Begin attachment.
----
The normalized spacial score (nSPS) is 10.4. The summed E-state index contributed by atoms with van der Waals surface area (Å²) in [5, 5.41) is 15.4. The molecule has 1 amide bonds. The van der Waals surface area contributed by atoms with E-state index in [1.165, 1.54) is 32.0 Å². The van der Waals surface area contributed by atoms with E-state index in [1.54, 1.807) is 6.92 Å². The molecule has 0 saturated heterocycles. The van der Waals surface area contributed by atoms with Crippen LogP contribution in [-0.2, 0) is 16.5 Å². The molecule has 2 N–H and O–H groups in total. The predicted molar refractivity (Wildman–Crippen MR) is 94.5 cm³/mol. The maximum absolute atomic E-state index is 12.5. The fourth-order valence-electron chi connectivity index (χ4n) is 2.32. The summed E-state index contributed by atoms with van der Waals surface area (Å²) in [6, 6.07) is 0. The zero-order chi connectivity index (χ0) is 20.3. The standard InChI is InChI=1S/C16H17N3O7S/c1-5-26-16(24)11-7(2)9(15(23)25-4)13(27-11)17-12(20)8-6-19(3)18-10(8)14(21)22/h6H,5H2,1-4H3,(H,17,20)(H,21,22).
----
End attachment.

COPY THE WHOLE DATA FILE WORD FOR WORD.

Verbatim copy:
The normalized spacial score (nSPS) is 10.4. The summed E-state index contributed by atoms with van der Waals surface area (Å²) in [5, 5.41) is 15.4. The molecule has 1 amide bonds. The van der Waals surface area contributed by atoms with E-state index in [1.165, 1.54) is 32.0 Å². The van der Waals surface area contributed by atoms with E-state index in [1.54, 1.807) is 6.92 Å². The molecule has 0 saturated heterocycles. The van der Waals surface area contributed by atoms with Crippen LogP contribution in [-0.2, 0) is 16.5 Å². The molecule has 2 N–H and O–H groups in total. The predicted molar refractivity (Wildman–Crippen MR) is 94.5 cm³/mol. The maximum absolute atomic E-state index is 12.5. The fourth-order valence-electron chi connectivity index (χ4n) is 2.32. The summed E-state index contributed by atoms with van der Waals surface area (Å²) in [6, 6.07) is 0. The zero-order chi connectivity index (χ0) is 20.3. The standard InChI is InChI=1S/C16H17N3O7S/c1-5-26-16(24)11-7(2)9(15(23)25-4)13(27-11)17-12(20)8-6-19(3)18-10(8)14(21)22/h6H,5H2,1-4H3,(H,17,20)(H,21,22).